Japan’s Ancient Samurai Town ———– Kanazawa ———- is located between the Sea of Japan and the Japanese Alps in western Japan and is considered one of the country’s best places to learn about SAMURAI HISTORY.
Kanazawa’s historical Higashi Chaya district is a row of old latticed tea-houses in a town that’s convoluted in both its layout and history. The town was spared from destruction during World War — 2 and remains one of the best-preserved castle towns of the EDO PERIOD. It is one of the only cities in Japan to still have a SAMURAI DISTRICT. Of course, Samurai were abolished in the late 19th century as Japan modernised, so you can’t find Samurai here today. But, much of their world remains.
Making the 473 km trip from Tokyo to Kanazawa used to take about 5hrs and required changing trains. But the trip just got much easier. Starting March 14, 2015, the new direct HOKURIKU SHINKANSEN (Bullet Train), run by West Japan Railway Company cut the travel time in half. And like the slower trains, it arrives at KANAZAWA STATION, often listed as one of the “world’s most beautiful.”
Jenna Scatena writes, “I’d always been fascinated by Samurai, those warriors who were inhumanly stoic and ever willing to fall on their swords for their masters or slay anyone showing disrespect. At least, that was how I’d imagined Samurai to be, thanks to films like “The Last Samurai” & “13 Assassins”. I was about to learn there was more to their story.”
She continues, ” On my first morning in Kanazawa, I made a beeline for the neighbourhood of Higashi Chaya and met Kiyoe Nagashima, a 6th generation resident and a Kanazawa Excursion Guide. The pounding of a TAIKO DRUM, in a nearby Temple, filled the air, summoning the feeling I often have when in a foreign place : of following the city’s beating pulse.”
” Kanazawa is not a place for “theme parks”, but a place for living”, said Kiyoe, her face beaming with pride. ” In fact, for the most part, the city is a modern metropolis dotted with luxury shops such as Louis Vuitton.”
“Following Kiyoe into the labyrinth of tea-houses, temples and restored Samurai houses, I felt like Alice slipping into the rabbit hole. We walked along the row of beautiful latticed buildings and turned down a narrow street lined with “Gingko Trees”. Then we careened up a steep path, that was so slender and discreet, I thought we were trespassing in a private driveway. When we arrived at the top, however, the path branched out into a more narrow, winding road. Kanazawa’s streets were partly designed to “mislead” and “disorient” outsiders, and I was learning, first-hand, they do so effectively. From the top of the hill, we walked into the neighbourhood of UTATSUYAMA. Samurai once lived in Buddhist Temples here, working as security guards called BOUKAN. The roofs of the stately wood buildings with detailed carvings sprouted from clusters of gingko and maple trees.”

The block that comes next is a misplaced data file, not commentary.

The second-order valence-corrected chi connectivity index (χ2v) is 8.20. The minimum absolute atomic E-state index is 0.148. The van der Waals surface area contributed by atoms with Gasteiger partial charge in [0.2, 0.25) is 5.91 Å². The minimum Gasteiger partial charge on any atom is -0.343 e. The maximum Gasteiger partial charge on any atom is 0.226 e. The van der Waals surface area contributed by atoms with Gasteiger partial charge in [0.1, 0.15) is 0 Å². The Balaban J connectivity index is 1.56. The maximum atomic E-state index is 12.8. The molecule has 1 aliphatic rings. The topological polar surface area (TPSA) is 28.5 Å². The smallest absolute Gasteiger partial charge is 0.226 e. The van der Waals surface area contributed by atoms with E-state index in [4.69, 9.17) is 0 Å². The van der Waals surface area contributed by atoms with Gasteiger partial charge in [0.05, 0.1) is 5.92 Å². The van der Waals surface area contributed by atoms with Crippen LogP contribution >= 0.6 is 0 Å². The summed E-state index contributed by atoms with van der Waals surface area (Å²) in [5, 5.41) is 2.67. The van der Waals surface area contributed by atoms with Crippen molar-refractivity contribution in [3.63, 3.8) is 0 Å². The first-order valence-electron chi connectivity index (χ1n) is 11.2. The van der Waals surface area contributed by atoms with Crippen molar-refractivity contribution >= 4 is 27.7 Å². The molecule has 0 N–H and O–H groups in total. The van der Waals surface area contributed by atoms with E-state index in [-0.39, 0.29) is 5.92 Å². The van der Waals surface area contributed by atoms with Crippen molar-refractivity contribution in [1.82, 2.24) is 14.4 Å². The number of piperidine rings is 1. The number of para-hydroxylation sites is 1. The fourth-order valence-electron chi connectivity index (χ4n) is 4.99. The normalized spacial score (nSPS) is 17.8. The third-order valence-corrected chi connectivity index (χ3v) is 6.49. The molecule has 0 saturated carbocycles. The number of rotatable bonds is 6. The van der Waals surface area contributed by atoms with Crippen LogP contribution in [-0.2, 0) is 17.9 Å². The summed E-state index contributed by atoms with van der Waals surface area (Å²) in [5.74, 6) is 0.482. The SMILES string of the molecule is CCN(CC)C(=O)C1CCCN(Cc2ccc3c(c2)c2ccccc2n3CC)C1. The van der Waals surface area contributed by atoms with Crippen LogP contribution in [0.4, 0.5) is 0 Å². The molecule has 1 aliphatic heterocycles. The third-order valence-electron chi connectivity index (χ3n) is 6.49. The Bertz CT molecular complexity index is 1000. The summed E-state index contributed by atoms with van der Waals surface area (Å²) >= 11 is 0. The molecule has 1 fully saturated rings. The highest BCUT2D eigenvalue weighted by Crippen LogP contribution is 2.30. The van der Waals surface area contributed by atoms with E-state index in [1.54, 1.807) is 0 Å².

The Samurai who flourished, in this city, during the Edo Period (1603 — 1868) were almost nothing like ferocious warriors. During this peaceful “Golden Age”, the feudal military clan focused most of its energy on scholarly pursuits and craftsmanship. As the highest social caste, during this time, the Samurai built extravagant residences and opulent gardens behind thick earthy walls and you can still see evidence of the walls today. Of course, Samurai in Japan never lived this luxurious peaceful lifestyle. The refined Samurai of Kanazawa were an anomaly, made possible by their rulers’ disinterest in violence and affection for the arts.
Kanazawa’s largest architectural relic of the “Samurai Age” is the stunning white KANAZAWA CASTLE, resting on a hill that offers a 360 degree view of the city. The Castle was built in the 16th century by the MAEDA FAMILY, the beloved rulers of Kanazawa until 1868. During the rule of the Maeda Family, the castle was their fortress, surrounded by a moat and stone wall that still stands today. Adjoining the castle, the KENROKU-en garden is home to plum, cherry and Japanese maple trees and is considered one of Japan’s famous gardens.
Next comes the NAGAMACHI neighbourhood, which was once home to upper and middle-class Samurai. Many of the original houses were torn down during Japan’s Industrial Revolution. Still, the district’s cobblestone streets, towering mud walls and peaceful canals remain and a couple of restored Samurai houses are open to the public, including the NOMURA HOUSE, which contains arty facts from its namesake family. In the Nomura House is a “KOI POND’ and “ZEN FUSUMA”(painted rice paper panels) created by the Maeda Family’s personal artist.
To defend Kanazawa, the Maeda Clan encouraged the Samurais to focus on arts and craftsmanship instead of fighting. That way they did pose a threat to the clan with the highest power and so were not invaded. As a result, there was actually ‘almost no fighting’ in Kanazawa for 400 years. That was the real lesson of Kanazawa’s Samurai. Their greatest weapon was not the sword but their focus on the arts ———– A SLY DEFENCE TACTIC IN DISGUISE.